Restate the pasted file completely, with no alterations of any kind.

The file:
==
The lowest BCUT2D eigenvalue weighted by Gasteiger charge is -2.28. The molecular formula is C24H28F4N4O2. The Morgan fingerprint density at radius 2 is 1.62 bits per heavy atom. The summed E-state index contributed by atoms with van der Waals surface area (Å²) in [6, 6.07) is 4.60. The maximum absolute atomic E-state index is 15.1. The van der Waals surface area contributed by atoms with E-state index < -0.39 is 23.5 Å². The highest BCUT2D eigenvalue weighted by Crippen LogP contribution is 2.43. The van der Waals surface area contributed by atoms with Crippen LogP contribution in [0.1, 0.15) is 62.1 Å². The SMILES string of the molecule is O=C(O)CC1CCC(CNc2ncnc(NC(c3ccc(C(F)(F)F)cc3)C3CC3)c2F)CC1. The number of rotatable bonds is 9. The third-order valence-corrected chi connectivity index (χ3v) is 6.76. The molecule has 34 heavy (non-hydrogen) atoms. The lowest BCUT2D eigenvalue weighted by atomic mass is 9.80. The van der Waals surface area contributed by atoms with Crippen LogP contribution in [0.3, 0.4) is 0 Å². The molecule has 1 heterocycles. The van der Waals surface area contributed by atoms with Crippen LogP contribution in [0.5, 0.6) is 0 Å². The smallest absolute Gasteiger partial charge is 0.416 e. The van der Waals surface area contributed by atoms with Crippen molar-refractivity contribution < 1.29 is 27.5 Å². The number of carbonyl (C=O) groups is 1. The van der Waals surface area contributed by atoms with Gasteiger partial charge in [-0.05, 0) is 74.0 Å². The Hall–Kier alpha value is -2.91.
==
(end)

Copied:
The lowest BCUT2D eigenvalue weighted by Gasteiger charge is -2.28. The molecular formula is C24H28F4N4O2. The Morgan fingerprint density at radius 2 is 1.62 bits per heavy atom. The summed E-state index contributed by atoms with van der Waals surface area (Å²) in [6, 6.07) is 4.60. The maximum absolute atomic E-state index is 15.1. The van der Waals surface area contributed by atoms with E-state index < -0.39 is 23.5 Å². The highest BCUT2D eigenvalue weighted by Crippen LogP contribution is 2.43. The van der Waals surface area contributed by atoms with Crippen LogP contribution in [0.1, 0.15) is 62.1 Å². The SMILES string of the molecule is O=C(O)CC1CCC(CNc2ncnc(NC(c3ccc(C(F)(F)F)cc3)C3CC3)c2F)CC1. The number of rotatable bonds is 9. The third-order valence-corrected chi connectivity index (χ3v) is 6.76. The molecule has 34 heavy (non-hydrogen) atoms. The lowest BCUT2D eigenvalue weighted by atomic mass is 9.80. The van der Waals surface area contributed by atoms with Crippen LogP contribution in [0.3, 0.4) is 0 Å². The molecule has 1 heterocycles. The van der Waals surface area contributed by atoms with Crippen LogP contribution in [0.5, 0.6) is 0 Å². The smallest absolute Gasteiger partial charge is 0.416 e. The van der Waals surface area contributed by atoms with Crippen molar-refractivity contribution < 1.29 is 27.5 Å². The number of carbonyl (C=O) groups is 1. The van der Waals surface area contributed by atoms with Gasteiger partial charge in [-0.05, 0) is 74.0 Å². The Hall–Kier alpha value is -2.91.